These women create beauty out of thin air; they are kindness on steroids; they heal with magic fingers; they hunt for the desperate and the dead; they resuscitate joy; they connect hearts even when theirs may be lonely or broken. They know when to speak the naked truth, and when to bite their tongue. Their feminine wisdom manifests as confidence and it is wonderfully contagious. They embody grace and dignity. They are no-nonsense and divinely intuitive. They ignore perfection and celebrate excellence. They learn the most when they are falling down. They are smart and savvy and loving beyond measure.
BITCH: Babe In Total Charge of Herself
My badass bitches double down on life with sass: we don't tolerate disingenuous crap or mean people; we smoke ciggies (even if they are the fake ones from the party store); and we are always packing books, paper, paint, and opinions. If we don't like the answer to something, we'll keep asking the question. When we cry together, we hold hands and plunge into a sparkling pool of vulnerability. We leave no one behind.
Adventuring in nature is our highest expression of joy. Locked and loaded for every season, our cars carry full quivers of skis, bikes, racquets, helmets, headlamps, kathoolas and Rx Bars. We hike in -3 degrees because we can; because it makes the other hard stuff in our lives seem a little easier. We live life quietly eviscerating our comfort zones as we steadily tramp towards elderhood. We strap our fears to the shotgun seat and permit them passage–but we never, ever let fear take the wheel. We steer the story to the high ground, most especially when naysayers threaten to undo any of the goodness. Narrative is our power—when we speak our unique truths, we are heard. Our word is our bond. My tiger-hearted goddesses, my divine divas, my Nakoma Women—you are my braving tribe who always has my back in the Lost Sierra of life.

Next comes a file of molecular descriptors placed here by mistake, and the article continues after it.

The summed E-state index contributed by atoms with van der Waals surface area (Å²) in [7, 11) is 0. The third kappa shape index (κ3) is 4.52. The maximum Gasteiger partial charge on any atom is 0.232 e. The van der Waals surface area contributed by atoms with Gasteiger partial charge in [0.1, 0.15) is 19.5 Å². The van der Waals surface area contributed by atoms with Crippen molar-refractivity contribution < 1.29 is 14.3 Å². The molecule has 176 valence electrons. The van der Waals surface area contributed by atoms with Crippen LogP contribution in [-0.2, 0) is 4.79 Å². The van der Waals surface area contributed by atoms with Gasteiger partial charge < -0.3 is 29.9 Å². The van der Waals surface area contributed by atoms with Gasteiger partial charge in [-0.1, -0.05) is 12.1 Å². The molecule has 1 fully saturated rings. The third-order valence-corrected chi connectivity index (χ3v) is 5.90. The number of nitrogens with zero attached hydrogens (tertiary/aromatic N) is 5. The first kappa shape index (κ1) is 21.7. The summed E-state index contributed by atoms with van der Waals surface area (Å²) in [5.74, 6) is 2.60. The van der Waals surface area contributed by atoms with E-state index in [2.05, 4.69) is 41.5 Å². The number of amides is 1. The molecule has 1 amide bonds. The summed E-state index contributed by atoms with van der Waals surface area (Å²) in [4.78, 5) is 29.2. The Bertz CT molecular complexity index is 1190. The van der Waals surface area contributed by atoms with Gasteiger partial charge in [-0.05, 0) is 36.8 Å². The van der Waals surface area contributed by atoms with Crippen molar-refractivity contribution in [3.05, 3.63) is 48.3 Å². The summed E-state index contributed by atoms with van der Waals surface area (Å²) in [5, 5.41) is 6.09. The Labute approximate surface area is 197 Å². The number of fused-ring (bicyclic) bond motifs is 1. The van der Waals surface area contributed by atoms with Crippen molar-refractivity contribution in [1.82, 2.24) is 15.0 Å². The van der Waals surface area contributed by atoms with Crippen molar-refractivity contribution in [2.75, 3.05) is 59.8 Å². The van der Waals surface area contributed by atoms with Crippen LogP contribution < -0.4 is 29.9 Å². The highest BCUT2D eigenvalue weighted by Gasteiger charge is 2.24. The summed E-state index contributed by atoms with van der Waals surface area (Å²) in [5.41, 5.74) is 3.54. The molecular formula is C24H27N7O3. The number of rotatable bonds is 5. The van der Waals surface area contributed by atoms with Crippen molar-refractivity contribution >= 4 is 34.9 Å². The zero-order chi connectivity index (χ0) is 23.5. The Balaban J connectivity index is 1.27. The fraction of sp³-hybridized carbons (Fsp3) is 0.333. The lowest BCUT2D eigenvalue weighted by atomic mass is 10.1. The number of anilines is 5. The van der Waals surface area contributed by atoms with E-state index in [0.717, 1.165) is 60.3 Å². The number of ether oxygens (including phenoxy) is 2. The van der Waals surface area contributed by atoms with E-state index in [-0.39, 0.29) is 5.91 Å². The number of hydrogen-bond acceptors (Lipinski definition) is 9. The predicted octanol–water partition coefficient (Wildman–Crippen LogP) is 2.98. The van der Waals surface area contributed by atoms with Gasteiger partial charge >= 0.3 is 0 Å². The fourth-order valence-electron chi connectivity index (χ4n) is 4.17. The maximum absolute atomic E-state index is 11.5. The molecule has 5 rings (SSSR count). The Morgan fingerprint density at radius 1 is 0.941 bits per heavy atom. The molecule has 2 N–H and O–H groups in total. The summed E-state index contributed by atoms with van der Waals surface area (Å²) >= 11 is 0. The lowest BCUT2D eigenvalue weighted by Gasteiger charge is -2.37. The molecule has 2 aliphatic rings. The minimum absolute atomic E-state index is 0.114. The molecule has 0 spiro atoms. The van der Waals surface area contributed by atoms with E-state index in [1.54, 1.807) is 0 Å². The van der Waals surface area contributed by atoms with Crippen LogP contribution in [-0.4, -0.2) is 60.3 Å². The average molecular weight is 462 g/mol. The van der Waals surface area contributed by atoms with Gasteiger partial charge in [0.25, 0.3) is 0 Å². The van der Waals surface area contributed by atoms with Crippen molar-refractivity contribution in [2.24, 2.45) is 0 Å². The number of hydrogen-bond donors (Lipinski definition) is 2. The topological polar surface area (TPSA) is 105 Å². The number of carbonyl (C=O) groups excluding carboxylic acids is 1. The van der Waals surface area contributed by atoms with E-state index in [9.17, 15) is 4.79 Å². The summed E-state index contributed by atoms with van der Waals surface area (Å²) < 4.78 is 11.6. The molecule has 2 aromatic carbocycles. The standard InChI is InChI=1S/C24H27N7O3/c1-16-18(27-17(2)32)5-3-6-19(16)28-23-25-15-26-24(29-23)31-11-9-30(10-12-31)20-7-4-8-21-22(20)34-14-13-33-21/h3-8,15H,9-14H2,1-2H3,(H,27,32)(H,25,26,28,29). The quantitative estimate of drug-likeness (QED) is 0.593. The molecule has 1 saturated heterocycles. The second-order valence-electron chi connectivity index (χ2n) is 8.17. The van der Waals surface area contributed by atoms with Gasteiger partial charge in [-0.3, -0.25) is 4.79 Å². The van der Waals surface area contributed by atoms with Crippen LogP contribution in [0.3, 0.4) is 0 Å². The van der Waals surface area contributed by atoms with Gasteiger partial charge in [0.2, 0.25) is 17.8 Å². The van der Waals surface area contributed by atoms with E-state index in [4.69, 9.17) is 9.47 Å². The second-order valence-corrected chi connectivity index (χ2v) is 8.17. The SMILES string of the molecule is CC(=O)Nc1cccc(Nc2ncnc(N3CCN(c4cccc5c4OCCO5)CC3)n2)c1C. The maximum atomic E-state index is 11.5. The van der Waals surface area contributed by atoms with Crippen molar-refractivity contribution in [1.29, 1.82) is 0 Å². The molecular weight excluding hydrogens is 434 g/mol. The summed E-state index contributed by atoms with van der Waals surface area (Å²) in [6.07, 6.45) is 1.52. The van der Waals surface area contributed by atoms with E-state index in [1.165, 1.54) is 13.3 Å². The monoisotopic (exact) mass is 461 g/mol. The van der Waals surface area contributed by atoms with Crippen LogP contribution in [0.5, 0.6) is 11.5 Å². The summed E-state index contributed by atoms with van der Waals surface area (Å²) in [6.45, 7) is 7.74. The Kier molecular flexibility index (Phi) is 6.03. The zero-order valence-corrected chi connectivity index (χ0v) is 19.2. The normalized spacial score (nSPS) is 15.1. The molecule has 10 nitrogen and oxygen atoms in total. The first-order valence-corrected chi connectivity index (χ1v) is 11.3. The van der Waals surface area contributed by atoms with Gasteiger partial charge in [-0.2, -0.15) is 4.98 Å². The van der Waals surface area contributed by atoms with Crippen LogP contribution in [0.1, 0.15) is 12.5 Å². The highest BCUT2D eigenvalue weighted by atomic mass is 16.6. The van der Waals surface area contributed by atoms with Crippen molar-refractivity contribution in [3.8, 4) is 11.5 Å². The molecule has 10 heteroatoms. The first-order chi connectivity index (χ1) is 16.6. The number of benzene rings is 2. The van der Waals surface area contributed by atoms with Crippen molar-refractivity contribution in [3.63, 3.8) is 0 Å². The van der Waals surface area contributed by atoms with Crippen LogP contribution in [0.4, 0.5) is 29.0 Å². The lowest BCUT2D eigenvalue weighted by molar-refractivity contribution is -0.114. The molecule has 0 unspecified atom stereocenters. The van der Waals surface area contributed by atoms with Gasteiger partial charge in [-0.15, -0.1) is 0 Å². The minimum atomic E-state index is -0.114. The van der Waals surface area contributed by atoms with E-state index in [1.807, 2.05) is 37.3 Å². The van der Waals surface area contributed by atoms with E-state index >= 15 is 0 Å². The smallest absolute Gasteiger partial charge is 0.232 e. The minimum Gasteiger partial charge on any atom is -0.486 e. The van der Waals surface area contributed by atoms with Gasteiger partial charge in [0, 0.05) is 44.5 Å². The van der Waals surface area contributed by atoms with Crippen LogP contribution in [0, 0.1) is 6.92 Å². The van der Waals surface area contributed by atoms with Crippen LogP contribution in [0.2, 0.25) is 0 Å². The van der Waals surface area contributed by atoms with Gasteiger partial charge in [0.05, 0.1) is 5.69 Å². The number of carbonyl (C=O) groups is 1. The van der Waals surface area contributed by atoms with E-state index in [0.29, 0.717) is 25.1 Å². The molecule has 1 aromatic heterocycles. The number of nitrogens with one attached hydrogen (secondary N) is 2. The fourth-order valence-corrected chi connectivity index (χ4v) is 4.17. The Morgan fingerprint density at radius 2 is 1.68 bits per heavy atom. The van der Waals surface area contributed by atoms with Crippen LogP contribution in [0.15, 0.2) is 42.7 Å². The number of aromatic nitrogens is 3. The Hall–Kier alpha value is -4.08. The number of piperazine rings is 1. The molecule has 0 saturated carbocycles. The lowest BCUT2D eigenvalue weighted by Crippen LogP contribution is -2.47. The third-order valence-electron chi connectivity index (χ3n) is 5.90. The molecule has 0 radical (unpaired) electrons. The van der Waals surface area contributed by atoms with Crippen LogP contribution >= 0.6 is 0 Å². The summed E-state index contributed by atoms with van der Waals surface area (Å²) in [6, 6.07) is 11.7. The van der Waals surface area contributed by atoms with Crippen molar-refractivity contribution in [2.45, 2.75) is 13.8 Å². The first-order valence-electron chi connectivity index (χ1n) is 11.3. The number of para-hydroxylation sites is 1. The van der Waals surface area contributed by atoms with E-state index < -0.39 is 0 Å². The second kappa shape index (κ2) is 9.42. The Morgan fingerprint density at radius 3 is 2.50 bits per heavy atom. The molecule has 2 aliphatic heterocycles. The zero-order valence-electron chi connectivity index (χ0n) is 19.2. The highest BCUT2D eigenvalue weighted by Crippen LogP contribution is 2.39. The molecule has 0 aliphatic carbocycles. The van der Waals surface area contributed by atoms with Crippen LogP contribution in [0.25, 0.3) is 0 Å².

My Nakoma Creed
In Nakoma let there be a melding of the mind and a mating of the hearts. May the laughter be uproarious and fill our beings with good will and joy. May Nakoma awaken our senses and help our spirits to soar. May it shelter us in the storm even as we dance in the eye of the hurricane. Nakoma, sweet nectar of life, may we be blessed with your loving spirit many times over.—KMD
I’d love to hear from you—feel free to send your comments to me!